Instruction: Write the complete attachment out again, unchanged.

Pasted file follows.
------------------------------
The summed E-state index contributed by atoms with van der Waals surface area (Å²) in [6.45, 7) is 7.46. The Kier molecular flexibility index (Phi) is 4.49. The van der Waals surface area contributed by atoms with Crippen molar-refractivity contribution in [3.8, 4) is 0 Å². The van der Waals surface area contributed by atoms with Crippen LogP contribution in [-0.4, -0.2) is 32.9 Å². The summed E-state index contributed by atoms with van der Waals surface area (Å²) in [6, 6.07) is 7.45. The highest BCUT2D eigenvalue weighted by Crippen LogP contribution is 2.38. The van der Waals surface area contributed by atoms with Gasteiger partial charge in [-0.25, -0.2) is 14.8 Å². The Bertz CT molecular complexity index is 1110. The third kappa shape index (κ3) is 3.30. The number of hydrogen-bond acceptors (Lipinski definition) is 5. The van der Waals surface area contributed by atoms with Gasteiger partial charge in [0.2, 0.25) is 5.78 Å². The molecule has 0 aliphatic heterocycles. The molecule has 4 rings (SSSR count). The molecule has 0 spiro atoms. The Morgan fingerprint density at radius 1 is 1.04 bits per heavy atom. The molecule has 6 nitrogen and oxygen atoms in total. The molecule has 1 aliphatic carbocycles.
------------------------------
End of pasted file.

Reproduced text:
The summed E-state index contributed by atoms with van der Waals surface area (Å²) in [6.45, 7) is 7.46. The Kier molecular flexibility index (Phi) is 4.49. The van der Waals surface area contributed by atoms with Crippen molar-refractivity contribution in [3.8, 4) is 0 Å². The van der Waals surface area contributed by atoms with Crippen LogP contribution in [-0.4, -0.2) is 32.9 Å². The summed E-state index contributed by atoms with van der Waals surface area (Å²) in [6, 6.07) is 7.45. The highest BCUT2D eigenvalue weighted by Crippen LogP contribution is 2.38. The van der Waals surface area contributed by atoms with Gasteiger partial charge in [-0.25, -0.2) is 14.8 Å². The Bertz CT molecular complexity index is 1110. The third kappa shape index (κ3) is 3.30. The number of hydrogen-bond acceptors (Lipinski definition) is 5. The van der Waals surface area contributed by atoms with Gasteiger partial charge in [0.2, 0.25) is 5.78 Å². The molecule has 0 aliphatic heterocycles. The molecule has 4 rings (SSSR count). The molecule has 0 spiro atoms. The Morgan fingerprint density at radius 1 is 1.04 bits per heavy atom. The molecule has 6 nitrogen and oxygen atoms in total. The molecule has 1 aliphatic carbocycles.